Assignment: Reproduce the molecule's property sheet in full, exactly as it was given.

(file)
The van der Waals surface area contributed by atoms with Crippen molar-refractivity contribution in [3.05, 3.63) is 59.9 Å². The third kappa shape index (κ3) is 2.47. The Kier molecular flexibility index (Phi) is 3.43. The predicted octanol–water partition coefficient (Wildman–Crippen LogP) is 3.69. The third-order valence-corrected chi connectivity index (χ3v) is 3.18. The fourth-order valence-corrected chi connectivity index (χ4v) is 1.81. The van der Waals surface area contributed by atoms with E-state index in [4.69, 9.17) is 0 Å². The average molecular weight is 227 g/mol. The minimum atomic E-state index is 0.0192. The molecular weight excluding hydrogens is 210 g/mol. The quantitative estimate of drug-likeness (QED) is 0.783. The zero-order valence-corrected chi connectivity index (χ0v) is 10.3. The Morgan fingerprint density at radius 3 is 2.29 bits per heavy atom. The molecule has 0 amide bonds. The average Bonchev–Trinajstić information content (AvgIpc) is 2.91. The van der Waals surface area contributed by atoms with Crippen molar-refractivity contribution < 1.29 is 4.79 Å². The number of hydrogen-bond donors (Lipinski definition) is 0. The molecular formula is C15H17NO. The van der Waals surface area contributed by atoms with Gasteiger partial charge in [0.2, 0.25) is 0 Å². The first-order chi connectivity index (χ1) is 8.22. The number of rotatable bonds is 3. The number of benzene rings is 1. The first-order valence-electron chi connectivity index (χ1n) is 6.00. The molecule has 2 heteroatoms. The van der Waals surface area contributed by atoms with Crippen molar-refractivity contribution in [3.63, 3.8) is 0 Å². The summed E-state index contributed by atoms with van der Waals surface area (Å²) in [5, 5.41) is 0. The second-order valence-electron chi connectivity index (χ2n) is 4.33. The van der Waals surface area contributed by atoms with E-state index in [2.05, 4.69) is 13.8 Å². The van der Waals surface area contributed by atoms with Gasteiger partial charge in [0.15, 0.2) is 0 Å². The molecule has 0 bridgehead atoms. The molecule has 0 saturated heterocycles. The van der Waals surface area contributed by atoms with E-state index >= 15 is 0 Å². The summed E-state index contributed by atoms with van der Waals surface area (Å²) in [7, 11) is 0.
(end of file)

The van der Waals surface area contributed by atoms with Crippen molar-refractivity contribution in [3.05, 3.63) is 59.9 Å². The third kappa shape index (κ3) is 2.47. The Kier molecular flexibility index (Phi) is 3.43. The predicted octanol–water partition coefficient (Wildman–Crippen LogP) is 3.69. The third-order valence-corrected chi connectivity index (χ3v) is 3.18. The fourth-order valence-corrected chi connectivity index (χ4v) is 1.81. The van der Waals surface area contributed by atoms with E-state index in [4.69, 9.17) is 0 Å². The average molecular weight is 227 g/mol. The minimum atomic E-state index is 0.0192. The molecular weight excluding hydrogens is 210 g/mol. The quantitative estimate of drug-likeness (QED) is 0.783. The zero-order valence-corrected chi connectivity index (χ0v) is 10.3. The Morgan fingerprint density at radius 3 is 2.29 bits per heavy atom. The molecule has 0 amide bonds. The average Bonchev–Trinajstić information content (AvgIpc) is 2.91. The van der Waals surface area contributed by atoms with Crippen molar-refractivity contribution < 1.29 is 4.79 Å². The number of hydrogen-bond donors (Lipinski definition) is 0. The molecular formula is C15H17NO. The van der Waals surface area contributed by atoms with Gasteiger partial charge in [0.2, 0.25) is 0 Å². The first-order chi connectivity index (χ1) is 8.22. The number of rotatable bonds is 3. The number of benzene rings is 1. The first-order valence-electron chi connectivity index (χ1n) is 6.00. The molecule has 2 heteroatoms. The van der Waals surface area contributed by atoms with Crippen molar-refractivity contribution in [3.63, 3.8) is 0 Å². The summed E-state index contributed by atoms with van der Waals surface area (Å²) in [5, 5.41) is 0. The second-order valence-electron chi connectivity index (χ2n) is 4.33. The van der Waals surface area contributed by atoms with E-state index in [2.05, 4.69) is 13.8 Å². The van der Waals surface area contributed by atoms with Gasteiger partial charge in [0.15, 0.2) is 0 Å². The molecule has 0 bridgehead atoms. The molecule has 0 saturated heterocycles. The van der Waals surface area contributed by atoms with E-state index >= 15 is 0 Å². The summed E-state index contributed by atoms with van der Waals surface area (Å²) in [7, 11) is 0.